Leather is a key ingredient in our day-to-day lives. It is used in everything from bags and briefcases to belts and boots.
Unfortunately, the leather industry is a major polluter.
However, substitutes are beginning to enter the market.
Piñatex is the latest company to develop an eco-friendly leather substitute. The company produces its faux-leather from the natural fibers of a pineapple leaf.
The pineapple fibers are extracted from leaves, degummed, and processed into a mesh.
This mesh is then transported to Spain for finishing into a soft, flexible, leather-like textile.
Its founder, Dr. Carmen Hijosa, launched the company through the InnovationRCA business incubator at the Royal College of Art in the United Kingdom.
Over 60% of the world’s clothing is made of plastic.
This plastic comes with names like nylon, polyester, and acrylic.
Repeated washing of these materials leads to micro-plastics being released into the environment.
Plastic is also a key part of most fake leathers.
Typically, fake leather is made of knitted polyester with a polyurethane coating.
To reduce the amount of micro-plastics entering our environment, see if you can find retailers offering leather and other fabrics that are plastic-free.
That is great news, Shawn, I didn’t know about it, thank you for educating through this post. Although I didn’t find the click for watching a video.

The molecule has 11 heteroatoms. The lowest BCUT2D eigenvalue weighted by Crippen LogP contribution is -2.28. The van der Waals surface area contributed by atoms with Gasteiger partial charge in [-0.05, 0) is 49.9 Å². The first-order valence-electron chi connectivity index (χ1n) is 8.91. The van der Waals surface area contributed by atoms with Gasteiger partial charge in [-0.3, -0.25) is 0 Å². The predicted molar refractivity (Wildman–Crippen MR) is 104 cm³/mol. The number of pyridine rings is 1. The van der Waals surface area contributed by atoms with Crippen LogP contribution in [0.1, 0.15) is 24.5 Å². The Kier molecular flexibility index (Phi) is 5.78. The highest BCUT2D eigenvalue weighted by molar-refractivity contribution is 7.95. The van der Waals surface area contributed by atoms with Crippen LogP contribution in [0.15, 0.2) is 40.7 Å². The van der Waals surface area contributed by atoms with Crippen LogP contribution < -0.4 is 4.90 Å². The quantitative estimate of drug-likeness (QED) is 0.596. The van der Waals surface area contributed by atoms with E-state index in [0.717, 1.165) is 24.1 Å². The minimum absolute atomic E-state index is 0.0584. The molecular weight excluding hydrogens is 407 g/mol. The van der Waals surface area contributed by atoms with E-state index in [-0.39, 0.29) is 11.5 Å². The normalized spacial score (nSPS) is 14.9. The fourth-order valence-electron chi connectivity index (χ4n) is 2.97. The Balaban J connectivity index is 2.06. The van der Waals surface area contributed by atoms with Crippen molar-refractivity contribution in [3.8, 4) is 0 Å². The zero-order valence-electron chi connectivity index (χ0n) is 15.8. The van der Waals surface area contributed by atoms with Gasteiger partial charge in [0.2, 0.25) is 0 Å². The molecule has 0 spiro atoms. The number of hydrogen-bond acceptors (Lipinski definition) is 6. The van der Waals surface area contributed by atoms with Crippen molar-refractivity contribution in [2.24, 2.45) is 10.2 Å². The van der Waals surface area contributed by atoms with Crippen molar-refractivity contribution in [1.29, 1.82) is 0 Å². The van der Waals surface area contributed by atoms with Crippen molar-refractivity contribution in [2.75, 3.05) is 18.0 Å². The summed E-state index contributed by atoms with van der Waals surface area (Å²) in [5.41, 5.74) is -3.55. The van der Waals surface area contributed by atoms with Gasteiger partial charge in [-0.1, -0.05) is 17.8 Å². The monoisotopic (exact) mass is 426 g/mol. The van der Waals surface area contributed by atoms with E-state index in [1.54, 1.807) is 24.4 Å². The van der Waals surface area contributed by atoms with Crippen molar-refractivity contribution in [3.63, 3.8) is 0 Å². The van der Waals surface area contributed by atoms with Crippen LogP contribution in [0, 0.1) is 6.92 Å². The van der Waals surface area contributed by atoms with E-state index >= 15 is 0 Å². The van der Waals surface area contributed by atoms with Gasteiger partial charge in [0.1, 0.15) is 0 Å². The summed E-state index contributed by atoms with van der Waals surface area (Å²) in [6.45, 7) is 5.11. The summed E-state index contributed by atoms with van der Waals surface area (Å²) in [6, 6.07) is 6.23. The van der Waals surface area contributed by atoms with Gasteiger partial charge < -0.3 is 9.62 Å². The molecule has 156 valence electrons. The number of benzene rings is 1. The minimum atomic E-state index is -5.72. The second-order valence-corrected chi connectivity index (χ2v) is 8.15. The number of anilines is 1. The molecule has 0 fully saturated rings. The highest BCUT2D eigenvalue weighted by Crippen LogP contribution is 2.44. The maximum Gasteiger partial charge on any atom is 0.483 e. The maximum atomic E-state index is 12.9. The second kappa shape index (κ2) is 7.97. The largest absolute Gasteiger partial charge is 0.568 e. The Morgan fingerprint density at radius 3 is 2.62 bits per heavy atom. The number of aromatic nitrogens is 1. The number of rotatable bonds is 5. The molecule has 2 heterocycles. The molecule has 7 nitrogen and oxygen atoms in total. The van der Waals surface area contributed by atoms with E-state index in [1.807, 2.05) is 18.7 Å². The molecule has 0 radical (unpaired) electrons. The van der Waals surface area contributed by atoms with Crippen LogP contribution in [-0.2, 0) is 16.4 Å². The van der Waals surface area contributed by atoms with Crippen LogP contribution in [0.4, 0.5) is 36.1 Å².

Hello Cornelia! Thank you for the comment. Here’s hoping we’ll see more sustainable textiles emerging in the near future.
The video is contained within a tweet and is embedded in the page. I will have to look and see if there is something I can do to improve this.
Hope you’re doing great! Talk soon. 😀
Hi, Shawn, thank you so much for your kind reply. Yes , I agree, lets hope for more sustainable textiles coming up with more great ideas. Hope you both are doing great. I miss yours and Tricia’s travelling posts.
Have a great weekend. Please give my regards to Tricia.
Thanks, Cornelia! Will do. I will also try to get more travel pieces published. 😀
Pineapple leaves ~ a fascinating idea, and it must have been great learning about this process. I’ve been involved with the first Cargill rollout of their corn-fiber, which at the time there was hope it would replace a large amount of polyester fibers used in the textile world but it was tough to get a foothold. There are now so many similar type of fibers out there that it is easy to forget that the bulk are still synthetic or come from less efficient systems such as tanneries and leather products. Loved the perspective you took with the video, well done ~
Thanks, Randall! Here’s hoping we see synthetic fibers completely replaced in the near future by more sustainable alternatives. It is an exciting development! I will have to look into Cargill’s corn fiber. It seems like it could have a greater probability of disrupting the market.